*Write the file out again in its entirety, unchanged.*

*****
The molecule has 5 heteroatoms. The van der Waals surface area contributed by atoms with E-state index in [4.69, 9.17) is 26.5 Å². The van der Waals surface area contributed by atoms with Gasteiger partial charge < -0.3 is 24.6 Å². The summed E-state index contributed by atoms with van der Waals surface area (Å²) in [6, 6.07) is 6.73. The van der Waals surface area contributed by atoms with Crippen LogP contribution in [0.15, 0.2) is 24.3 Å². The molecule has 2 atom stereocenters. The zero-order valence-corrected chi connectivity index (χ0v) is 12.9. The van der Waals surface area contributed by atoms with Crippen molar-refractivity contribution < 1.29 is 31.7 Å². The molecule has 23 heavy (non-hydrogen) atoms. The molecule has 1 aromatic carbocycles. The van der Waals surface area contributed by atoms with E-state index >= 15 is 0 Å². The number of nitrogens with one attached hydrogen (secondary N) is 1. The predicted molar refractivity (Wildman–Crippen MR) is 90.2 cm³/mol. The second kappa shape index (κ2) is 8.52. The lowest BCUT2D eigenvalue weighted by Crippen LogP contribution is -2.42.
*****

The molecule has 5 heteroatoms. The van der Waals surface area contributed by atoms with E-state index in [4.69, 9.17) is 26.5 Å². The van der Waals surface area contributed by atoms with Gasteiger partial charge < -0.3 is 24.6 Å². The summed E-state index contributed by atoms with van der Waals surface area (Å²) in [6, 6.07) is 6.73. The van der Waals surface area contributed by atoms with Crippen LogP contribution in [0.15, 0.2) is 24.3 Å². The molecule has 2 atom stereocenters. The zero-order valence-corrected chi connectivity index (χ0v) is 12.9. The van der Waals surface area contributed by atoms with Crippen molar-refractivity contribution < 1.29 is 31.7 Å². The molecule has 23 heavy (non-hydrogen) atoms. The molecule has 1 aromatic carbocycles. The van der Waals surface area contributed by atoms with E-state index >= 15 is 0 Å². The number of nitrogens with one attached hydrogen (secondary N) is 1. The predicted molar refractivity (Wildman–Crippen MR) is 90.2 cm³/mol. The second kappa shape index (κ2) is 8.52. The lowest BCUT2D eigenvalue weighted by Crippen LogP contribution is -2.42.